Offer formal proxy access. A growing number of health systems invite patients to grant care partners secure proxy access, enabling them to read notes, access test results, communicate electronically with clinicians, schedule appointments, or request prescription refills.
“As consumer health information technology becomes more mainstream, the ability of clinicians to differentiate the identity of who—the patient or an involved family member or friend—is exchanging secure email messages, refilling medications, and viewing patient health information will become increasingly important in the delivery of safe and clinically appropriate care.”— Jennifer Wolff, PhD, Johns Hopkins Bloomberg School of Public Health
Respect privacy. Ideally, patients could set preferences for what they want to share with their care partner. Such granular control over privacy is now technically feasible, yet rarely available. In the future, for example, a patient might authorize a paid attendant or informal care partner to schedule appointments or refill prescribed medications, while electing to withhold access to some highly personal health information.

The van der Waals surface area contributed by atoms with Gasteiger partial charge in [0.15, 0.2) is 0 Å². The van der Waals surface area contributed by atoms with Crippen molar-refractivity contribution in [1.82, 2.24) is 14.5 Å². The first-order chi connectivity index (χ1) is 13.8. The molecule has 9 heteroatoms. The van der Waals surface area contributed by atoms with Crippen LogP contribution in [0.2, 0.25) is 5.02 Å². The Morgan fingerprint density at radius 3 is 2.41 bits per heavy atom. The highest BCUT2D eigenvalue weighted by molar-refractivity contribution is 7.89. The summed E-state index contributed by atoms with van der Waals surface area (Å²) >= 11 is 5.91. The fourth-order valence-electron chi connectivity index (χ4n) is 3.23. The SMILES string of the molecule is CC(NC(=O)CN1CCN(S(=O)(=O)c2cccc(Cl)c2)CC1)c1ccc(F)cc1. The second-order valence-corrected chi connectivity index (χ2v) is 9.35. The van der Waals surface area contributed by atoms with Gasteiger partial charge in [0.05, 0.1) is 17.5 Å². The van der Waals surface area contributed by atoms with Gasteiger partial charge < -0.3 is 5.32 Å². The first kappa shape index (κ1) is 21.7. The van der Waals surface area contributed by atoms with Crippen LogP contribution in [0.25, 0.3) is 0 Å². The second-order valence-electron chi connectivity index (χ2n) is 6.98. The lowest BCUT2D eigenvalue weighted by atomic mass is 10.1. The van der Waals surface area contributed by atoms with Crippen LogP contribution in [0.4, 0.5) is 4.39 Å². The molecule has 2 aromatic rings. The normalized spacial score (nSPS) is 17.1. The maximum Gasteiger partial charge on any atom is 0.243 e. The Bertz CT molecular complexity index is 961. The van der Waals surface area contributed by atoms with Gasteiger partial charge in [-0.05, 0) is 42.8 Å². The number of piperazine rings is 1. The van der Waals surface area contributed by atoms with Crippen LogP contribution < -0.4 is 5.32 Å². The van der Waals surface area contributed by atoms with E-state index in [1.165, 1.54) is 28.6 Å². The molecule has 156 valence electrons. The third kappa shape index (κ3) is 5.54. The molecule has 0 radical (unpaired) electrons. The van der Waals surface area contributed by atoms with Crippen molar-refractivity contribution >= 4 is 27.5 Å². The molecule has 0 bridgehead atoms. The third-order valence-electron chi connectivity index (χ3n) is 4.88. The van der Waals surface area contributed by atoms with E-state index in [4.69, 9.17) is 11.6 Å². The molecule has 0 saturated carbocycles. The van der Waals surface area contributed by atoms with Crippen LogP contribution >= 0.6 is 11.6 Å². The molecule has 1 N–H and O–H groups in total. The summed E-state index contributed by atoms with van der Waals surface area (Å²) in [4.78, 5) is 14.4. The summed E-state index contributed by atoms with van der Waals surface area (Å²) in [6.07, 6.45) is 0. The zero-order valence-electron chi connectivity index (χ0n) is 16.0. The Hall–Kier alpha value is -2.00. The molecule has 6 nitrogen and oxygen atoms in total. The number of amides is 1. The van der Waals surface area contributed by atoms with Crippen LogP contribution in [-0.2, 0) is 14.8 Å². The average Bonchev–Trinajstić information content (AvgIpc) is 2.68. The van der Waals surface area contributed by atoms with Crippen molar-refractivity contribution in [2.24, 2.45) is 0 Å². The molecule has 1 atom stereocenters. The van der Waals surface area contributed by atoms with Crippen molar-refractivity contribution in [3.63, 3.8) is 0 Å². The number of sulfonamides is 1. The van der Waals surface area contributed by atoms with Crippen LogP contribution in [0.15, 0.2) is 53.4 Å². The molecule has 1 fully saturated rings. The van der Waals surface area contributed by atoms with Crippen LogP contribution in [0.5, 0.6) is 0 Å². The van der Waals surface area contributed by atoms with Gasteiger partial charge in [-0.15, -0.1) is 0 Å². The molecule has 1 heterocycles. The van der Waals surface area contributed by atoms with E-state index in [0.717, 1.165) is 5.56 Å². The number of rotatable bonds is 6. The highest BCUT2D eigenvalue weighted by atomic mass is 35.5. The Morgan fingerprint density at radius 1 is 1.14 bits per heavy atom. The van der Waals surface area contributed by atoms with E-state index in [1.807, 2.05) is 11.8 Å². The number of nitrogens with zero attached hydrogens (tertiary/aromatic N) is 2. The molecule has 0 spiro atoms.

Spread the practice. Making both patients and families aware of the benefits of reading notes may require outreach and marketing efforts by health systems and health professionals.
Inviting patients and care partners to read doctors’ notes: OpenNotes and shared access to electronic medical records Journal of the American Medical Informatics Association (2016)
The Health Insurance Portability and Accountability Act (HIPAA) Privacy Rule gives patients the right to access their own medical records and permits sharing this health information with involved family members, friends, or professional caregivers. Open notes make that process easier and more efficient.
Research indicates that such practice is overwhelmingly endorsed as beneficial by patients and those who care for them. Moreover, the benefits of open notes may be as powerful for care partners as for patients themselves, offering an invaluable tool for improving transparency, communication, and continuity of care. By generating more productive discussions and greater agreement about care plans, open notes can also create stronger patient-care partner therapeutic alliances.